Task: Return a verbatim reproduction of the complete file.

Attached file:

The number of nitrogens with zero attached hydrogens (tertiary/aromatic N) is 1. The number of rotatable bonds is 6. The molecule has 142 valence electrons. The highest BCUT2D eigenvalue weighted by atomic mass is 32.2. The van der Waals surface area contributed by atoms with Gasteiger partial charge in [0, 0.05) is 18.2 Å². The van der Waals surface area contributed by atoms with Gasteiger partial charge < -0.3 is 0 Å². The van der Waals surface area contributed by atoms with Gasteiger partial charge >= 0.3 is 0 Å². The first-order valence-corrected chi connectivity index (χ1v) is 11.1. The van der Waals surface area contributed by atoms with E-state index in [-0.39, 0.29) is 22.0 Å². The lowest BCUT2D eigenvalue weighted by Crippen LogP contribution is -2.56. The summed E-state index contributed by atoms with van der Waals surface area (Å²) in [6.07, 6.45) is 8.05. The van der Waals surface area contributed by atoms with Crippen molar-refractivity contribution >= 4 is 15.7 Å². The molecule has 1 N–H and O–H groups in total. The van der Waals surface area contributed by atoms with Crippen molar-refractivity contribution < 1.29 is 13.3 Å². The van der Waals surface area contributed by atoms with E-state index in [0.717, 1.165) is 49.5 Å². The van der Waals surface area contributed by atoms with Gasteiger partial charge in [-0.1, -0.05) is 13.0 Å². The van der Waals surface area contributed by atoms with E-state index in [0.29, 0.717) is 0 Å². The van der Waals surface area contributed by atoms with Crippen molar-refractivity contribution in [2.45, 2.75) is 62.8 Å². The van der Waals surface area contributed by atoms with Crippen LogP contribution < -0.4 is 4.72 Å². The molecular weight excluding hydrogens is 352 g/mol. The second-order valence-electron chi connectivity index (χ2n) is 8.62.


The number of nitrogens with zero attached hydrogens (tertiary/aromatic N) is 1. The number of rotatable bonds is 6. The molecule has 142 valence electrons. The highest BCUT2D eigenvalue weighted by atomic mass is 32.2. The van der Waals surface area contributed by atoms with Gasteiger partial charge in [0, 0.05) is 18.2 Å². The van der Waals surface area contributed by atoms with Gasteiger partial charge < -0.3 is 0 Å². The van der Waals surface area contributed by atoms with Gasteiger partial charge >= 0.3 is 0 Å². The first-order valence-corrected chi connectivity index (χ1v) is 11.1. The van der Waals surface area contributed by atoms with E-state index in [-0.39, 0.29) is 22.0 Å². The lowest BCUT2D eigenvalue weighted by Crippen LogP contribution is -2.56. The summed E-state index contributed by atoms with van der Waals surface area (Å²) in [6.07, 6.45) is 8.05. The van der Waals surface area contributed by atoms with Crippen molar-refractivity contribution >= 4 is 15.7 Å². The molecule has 1 N–H and O–H groups in total. The van der Waals surface area contributed by atoms with Crippen molar-refractivity contribution < 1.29 is 13.3 Å². The van der Waals surface area contributed by atoms with E-state index in [0.717, 1.165) is 49.5 Å². The van der Waals surface area contributed by atoms with Gasteiger partial charge in [-0.1, -0.05) is 13.0 Å². The van der Waals surface area contributed by atoms with E-state index in [0.29, 0.717) is 0 Å². The van der Waals surface area contributed by atoms with Crippen molar-refractivity contribution in [2.45, 2.75) is 62.8 Å². The van der Waals surface area contributed by atoms with Crippen LogP contribution < -0.4 is 4.72 Å². The molecular weight excluding hydrogens is 352 g/mol. The second-order valence-electron chi connectivity index (χ2n) is 8.62.